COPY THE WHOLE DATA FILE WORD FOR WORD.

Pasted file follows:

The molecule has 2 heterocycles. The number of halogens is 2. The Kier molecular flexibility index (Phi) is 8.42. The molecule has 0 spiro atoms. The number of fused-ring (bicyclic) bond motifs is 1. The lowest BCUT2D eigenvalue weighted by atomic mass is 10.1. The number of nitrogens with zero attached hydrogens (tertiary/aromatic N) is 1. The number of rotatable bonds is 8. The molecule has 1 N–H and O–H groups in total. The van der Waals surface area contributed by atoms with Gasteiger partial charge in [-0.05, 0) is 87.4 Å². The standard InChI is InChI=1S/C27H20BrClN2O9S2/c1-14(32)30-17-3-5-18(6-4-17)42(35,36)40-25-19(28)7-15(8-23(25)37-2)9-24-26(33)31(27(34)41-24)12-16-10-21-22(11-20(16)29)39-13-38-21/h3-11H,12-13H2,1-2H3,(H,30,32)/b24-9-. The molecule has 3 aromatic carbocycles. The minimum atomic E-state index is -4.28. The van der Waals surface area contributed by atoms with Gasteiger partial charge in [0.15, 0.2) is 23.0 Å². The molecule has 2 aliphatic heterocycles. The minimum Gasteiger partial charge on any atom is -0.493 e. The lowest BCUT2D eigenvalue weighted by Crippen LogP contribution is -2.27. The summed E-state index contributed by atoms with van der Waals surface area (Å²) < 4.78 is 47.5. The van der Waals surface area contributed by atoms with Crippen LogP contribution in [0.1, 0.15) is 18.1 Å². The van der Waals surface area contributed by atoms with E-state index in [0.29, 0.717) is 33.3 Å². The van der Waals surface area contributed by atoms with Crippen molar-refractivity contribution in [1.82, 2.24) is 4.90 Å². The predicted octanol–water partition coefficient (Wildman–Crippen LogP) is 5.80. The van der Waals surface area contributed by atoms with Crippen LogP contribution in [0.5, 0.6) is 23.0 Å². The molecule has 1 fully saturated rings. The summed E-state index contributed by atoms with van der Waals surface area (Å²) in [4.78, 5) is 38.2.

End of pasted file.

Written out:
The molecule has 2 heterocycles. The number of halogens is 2. The Kier molecular flexibility index (Phi) is 8.42. The molecule has 0 spiro atoms. The number of fused-ring (bicyclic) bond motifs is 1. The lowest BCUT2D eigenvalue weighted by atomic mass is 10.1. The number of nitrogens with zero attached hydrogens (tertiary/aromatic N) is 1. The number of rotatable bonds is 8. The molecule has 1 N–H and O–H groups in total. The van der Waals surface area contributed by atoms with Gasteiger partial charge in [-0.05, 0) is 87.4 Å². The standard InChI is InChI=1S/C27H20BrClN2O9S2/c1-14(32)30-17-3-5-18(6-4-17)42(35,36)40-25-19(28)7-15(8-23(25)37-2)9-24-26(33)31(27(34)41-24)12-16-10-21-22(11-20(16)29)39-13-38-21/h3-11H,12-13H2,1-2H3,(H,30,32)/b24-9-. The molecule has 3 aromatic carbocycles. The minimum atomic E-state index is -4.28. The van der Waals surface area contributed by atoms with Gasteiger partial charge in [0.15, 0.2) is 23.0 Å². The molecule has 2 aliphatic heterocycles. The minimum Gasteiger partial charge on any atom is -0.493 e. The lowest BCUT2D eigenvalue weighted by Crippen LogP contribution is -2.27. The summed E-state index contributed by atoms with van der Waals surface area (Å²) < 4.78 is 47.5. The van der Waals surface area contributed by atoms with Crippen LogP contribution in [0.1, 0.15) is 18.1 Å². The van der Waals surface area contributed by atoms with E-state index in [0.29, 0.717) is 33.3 Å². The van der Waals surface area contributed by atoms with Crippen molar-refractivity contribution in [1.82, 2.24) is 4.90 Å². The predicted octanol–water partition coefficient (Wildman–Crippen LogP) is 5.80. The van der Waals surface area contributed by atoms with Crippen LogP contribution in [0.5, 0.6) is 23.0 Å². The molecule has 1 fully saturated rings. The summed E-state index contributed by atoms with van der Waals surface area (Å²) in [4.78, 5) is 38.2.